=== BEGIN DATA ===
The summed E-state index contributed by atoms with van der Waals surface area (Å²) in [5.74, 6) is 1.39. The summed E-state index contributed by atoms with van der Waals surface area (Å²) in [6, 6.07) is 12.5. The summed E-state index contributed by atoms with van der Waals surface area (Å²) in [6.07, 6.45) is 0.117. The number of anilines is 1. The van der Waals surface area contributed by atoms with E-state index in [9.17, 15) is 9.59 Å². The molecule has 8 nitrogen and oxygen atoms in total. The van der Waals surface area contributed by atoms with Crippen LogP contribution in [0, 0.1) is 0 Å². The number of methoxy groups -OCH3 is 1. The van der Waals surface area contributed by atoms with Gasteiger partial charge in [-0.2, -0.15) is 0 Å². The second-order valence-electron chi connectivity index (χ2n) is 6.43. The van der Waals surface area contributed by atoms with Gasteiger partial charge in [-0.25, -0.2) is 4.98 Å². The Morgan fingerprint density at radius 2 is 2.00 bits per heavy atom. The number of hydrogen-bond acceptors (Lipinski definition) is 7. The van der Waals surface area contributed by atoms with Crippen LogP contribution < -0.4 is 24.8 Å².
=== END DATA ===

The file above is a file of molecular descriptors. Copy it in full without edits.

The summed E-state index contributed by atoms with van der Waals surface area (Å²) in [5.74, 6) is 1.39. The summed E-state index contributed by atoms with van der Waals surface area (Å²) in [6, 6.07) is 12.5. The summed E-state index contributed by atoms with van der Waals surface area (Å²) in [6.07, 6.45) is 0.117. The number of anilines is 1. The van der Waals surface area contributed by atoms with E-state index in [9.17, 15) is 9.59 Å². The molecule has 8 nitrogen and oxygen atoms in total. The van der Waals surface area contributed by atoms with Crippen LogP contribution in [0, 0.1) is 0 Å². The number of methoxy groups -OCH3 is 1. The van der Waals surface area contributed by atoms with Gasteiger partial charge in [-0.2, -0.15) is 0 Å². The second-order valence-electron chi connectivity index (χ2n) is 6.43. The van der Waals surface area contributed by atoms with Gasteiger partial charge in [-0.25, -0.2) is 4.98 Å². The Morgan fingerprint density at radius 2 is 2.00 bits per heavy atom. The number of hydrogen-bond acceptors (Lipinski definition) is 7. The van der Waals surface area contributed by atoms with Crippen LogP contribution < -0.4 is 24.8 Å².